Mom was our caretaker. She cooked, she cleaned, and she threatened us with “just wait until your dad gets home” daily. She did most of the farm paperwork while shuttling us from activity to activity then putting us to bed alone each night before she went outside to help my dad finish milking.
She held down the day-to-day tasks, was the drier of our tears, and the loudest cheerleader at every sports game. But when the farm called, she could chop corn or haul bales as well as the next person. She was our go-to because she was always there. Always.
Dad was constantly working. If we wanted to see him, we had to find him, and I mean find him. We didn’t have cellphones back then.
More importantly, you never complained that you were bored around him or you’d spend the rest of the day cleaning something with a pitchfork. His temper was shorter than mom’s, and when he did get an afternoon off in the house, he spent it sleeping in his chair. We’d hide under our beds when he did come home because if mom told him whatever trouble we had gotten into our punishment was going to hurt.
He hardly ever saw the beginning of any sports game or chorus concerts, but we couldn’t contain our excitement when he’d show up halfway through to occupy the seat mom had saved him. He taught us the hard lessons. The lessons you cried about then but are grateful for now. He worked so hard to give us everything, and he did.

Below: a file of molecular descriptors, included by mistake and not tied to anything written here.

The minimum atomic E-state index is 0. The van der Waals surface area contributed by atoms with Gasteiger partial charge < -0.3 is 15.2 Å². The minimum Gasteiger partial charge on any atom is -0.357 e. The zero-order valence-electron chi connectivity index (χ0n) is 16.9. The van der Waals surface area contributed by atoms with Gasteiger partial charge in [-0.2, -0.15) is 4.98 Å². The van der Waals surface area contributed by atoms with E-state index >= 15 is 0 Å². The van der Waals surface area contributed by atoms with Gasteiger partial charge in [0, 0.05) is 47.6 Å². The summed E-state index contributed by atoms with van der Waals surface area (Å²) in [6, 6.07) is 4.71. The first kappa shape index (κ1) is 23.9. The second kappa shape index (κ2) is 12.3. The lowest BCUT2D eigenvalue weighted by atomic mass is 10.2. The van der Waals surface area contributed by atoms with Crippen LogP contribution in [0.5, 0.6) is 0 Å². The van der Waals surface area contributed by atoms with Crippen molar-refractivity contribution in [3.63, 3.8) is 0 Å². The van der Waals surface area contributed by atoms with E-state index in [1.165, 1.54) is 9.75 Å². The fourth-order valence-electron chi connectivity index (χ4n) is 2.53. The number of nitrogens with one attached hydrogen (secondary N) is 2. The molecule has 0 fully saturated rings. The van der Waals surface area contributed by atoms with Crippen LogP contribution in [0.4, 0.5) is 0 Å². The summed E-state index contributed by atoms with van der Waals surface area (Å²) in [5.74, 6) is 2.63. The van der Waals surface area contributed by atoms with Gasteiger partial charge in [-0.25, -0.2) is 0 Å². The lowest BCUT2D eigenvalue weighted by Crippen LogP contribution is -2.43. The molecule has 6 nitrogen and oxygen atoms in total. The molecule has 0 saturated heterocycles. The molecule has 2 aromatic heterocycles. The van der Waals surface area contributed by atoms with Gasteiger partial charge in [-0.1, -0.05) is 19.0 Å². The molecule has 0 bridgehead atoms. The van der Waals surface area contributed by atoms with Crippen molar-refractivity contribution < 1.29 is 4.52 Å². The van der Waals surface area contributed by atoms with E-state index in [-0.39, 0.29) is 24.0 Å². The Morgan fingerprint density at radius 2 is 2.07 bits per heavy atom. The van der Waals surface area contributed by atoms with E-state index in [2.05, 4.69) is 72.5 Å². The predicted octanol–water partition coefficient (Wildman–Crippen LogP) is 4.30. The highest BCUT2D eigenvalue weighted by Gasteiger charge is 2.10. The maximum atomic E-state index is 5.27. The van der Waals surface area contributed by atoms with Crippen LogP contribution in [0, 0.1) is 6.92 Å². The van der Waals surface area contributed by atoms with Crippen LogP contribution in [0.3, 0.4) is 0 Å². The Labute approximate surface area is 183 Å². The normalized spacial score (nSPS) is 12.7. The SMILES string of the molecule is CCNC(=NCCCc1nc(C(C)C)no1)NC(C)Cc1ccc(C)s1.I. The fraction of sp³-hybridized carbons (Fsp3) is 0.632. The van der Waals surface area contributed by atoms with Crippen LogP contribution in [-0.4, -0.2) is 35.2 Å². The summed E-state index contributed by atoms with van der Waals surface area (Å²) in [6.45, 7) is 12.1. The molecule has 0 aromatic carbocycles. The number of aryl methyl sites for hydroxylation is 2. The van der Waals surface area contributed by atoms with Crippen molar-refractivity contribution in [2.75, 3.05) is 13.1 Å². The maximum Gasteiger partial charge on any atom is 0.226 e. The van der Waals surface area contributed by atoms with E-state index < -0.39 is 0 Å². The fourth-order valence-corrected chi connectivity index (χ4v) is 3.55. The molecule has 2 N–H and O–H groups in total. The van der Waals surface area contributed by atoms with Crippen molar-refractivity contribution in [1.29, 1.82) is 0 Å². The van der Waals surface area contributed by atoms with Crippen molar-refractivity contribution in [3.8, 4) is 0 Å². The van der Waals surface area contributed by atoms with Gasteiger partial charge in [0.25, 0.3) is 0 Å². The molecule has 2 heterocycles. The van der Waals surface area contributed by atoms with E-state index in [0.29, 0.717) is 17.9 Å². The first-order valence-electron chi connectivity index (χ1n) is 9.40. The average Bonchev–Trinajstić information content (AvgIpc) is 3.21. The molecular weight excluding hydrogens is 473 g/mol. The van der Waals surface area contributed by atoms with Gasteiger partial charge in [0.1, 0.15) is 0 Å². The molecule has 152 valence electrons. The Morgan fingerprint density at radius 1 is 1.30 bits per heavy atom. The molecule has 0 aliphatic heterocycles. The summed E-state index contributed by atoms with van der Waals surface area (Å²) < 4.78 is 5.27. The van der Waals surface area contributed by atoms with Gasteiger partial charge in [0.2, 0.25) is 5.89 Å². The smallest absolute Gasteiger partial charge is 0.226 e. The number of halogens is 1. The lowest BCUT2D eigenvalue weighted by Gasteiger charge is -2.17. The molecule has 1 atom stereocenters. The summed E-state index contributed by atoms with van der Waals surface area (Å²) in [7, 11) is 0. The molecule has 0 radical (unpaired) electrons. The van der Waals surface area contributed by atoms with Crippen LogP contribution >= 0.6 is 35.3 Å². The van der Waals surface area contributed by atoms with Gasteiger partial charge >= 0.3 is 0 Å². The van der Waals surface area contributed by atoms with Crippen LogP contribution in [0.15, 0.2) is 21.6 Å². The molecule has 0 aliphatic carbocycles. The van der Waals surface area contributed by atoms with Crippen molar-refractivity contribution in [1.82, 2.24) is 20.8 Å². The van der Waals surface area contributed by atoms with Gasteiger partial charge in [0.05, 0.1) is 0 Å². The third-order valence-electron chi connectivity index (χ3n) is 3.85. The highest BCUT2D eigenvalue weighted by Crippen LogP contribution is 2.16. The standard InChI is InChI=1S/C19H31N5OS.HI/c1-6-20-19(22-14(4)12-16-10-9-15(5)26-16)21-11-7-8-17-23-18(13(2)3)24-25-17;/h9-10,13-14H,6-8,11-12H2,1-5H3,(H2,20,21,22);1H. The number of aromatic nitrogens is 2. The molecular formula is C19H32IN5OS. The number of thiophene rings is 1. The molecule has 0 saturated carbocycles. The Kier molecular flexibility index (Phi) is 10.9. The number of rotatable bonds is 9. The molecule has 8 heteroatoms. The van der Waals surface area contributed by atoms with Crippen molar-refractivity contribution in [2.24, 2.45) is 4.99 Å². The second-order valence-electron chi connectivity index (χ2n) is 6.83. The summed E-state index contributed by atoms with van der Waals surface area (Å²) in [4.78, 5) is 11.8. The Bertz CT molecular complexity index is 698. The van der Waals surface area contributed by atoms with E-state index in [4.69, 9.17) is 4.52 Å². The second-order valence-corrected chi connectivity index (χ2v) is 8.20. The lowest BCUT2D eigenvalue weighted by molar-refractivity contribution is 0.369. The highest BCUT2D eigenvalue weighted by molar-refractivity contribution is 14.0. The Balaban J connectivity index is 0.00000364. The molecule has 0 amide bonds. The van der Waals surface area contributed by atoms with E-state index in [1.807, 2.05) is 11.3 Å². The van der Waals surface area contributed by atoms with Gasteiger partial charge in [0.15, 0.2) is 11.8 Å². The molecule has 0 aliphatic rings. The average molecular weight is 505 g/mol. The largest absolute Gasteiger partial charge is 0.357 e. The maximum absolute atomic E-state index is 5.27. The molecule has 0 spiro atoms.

Now, as an adult who sees things for what they really are, I understand the sacrifices they made. I see all the farm parent’s on social media worrying about the things their kids may be missing, and it breaks my heart.
Yes, I missed a lot of things because of the farm, but do you know what I remember? The nights we spent making hay together and the sunny June afternoon I sat under a tree reading my first chapter book while I opened the gate for the tractors that drove by. I remember one unremarkable softball game when my dad came walking down over the hill coming to watch me when I didn’t think he was going to make it. I remember the nights dad taught us how to skip rocks on the creek next to our fields. We only went on two family vacations, and we still talk about them to this day.
Looking back, I remember the bad times, but the good times are what left an impact. I didn’t see the struggles or the worrying; I saw two people working hard to teach their kids how to be good people while letting us be kids as long as we could. Mission accomplished.
The author dairies in partnership with her parents and brother at Spruce Row Farm in Pennsylvania. Jessica is a graduate of Pennsylvania State University, and since 2015, she has been active in promoting dairy in her local community. You can find her and her 250 Jersey cows on Facebook at Spruce Row Dairy or on Instagram at @seejessfarm.